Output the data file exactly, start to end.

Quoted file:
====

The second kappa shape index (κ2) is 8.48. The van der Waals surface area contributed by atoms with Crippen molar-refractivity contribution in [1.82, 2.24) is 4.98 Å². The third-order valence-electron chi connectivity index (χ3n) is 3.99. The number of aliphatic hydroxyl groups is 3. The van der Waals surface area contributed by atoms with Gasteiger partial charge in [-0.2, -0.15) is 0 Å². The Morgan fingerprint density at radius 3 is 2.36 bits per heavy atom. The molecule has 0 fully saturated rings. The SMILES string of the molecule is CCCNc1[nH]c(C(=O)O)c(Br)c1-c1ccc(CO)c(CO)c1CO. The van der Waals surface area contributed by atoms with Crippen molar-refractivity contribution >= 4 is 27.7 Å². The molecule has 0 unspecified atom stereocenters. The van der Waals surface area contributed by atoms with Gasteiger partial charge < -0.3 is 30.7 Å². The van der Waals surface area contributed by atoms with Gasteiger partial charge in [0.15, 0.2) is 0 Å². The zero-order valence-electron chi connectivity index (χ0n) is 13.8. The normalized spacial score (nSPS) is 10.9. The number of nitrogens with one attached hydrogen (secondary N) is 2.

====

The second kappa shape index (κ2) is 8.48. The van der Waals surface area contributed by atoms with Crippen molar-refractivity contribution in [1.82, 2.24) is 4.98 Å². The third-order valence-electron chi connectivity index (χ3n) is 3.99. The number of aliphatic hydroxyl groups is 3. The van der Waals surface area contributed by atoms with Gasteiger partial charge in [-0.2, -0.15) is 0 Å². The Morgan fingerprint density at radius 3 is 2.36 bits per heavy atom. The molecule has 0 fully saturated rings. The SMILES string of the molecule is CCCNc1[nH]c(C(=O)O)c(Br)c1-c1ccc(CO)c(CO)c1CO. The van der Waals surface area contributed by atoms with Crippen molar-refractivity contribution >= 4 is 27.7 Å². The molecule has 0 unspecified atom stereocenters. The van der Waals surface area contributed by atoms with Gasteiger partial charge < -0.3 is 30.7 Å². The van der Waals surface area contributed by atoms with Gasteiger partial charge in [0.15, 0.2) is 0 Å². The zero-order valence-electron chi connectivity index (χ0n) is 13.8. The normalized spacial score (nSPS) is 10.9. The number of nitrogens with one attached hydrogen (secondary N) is 2.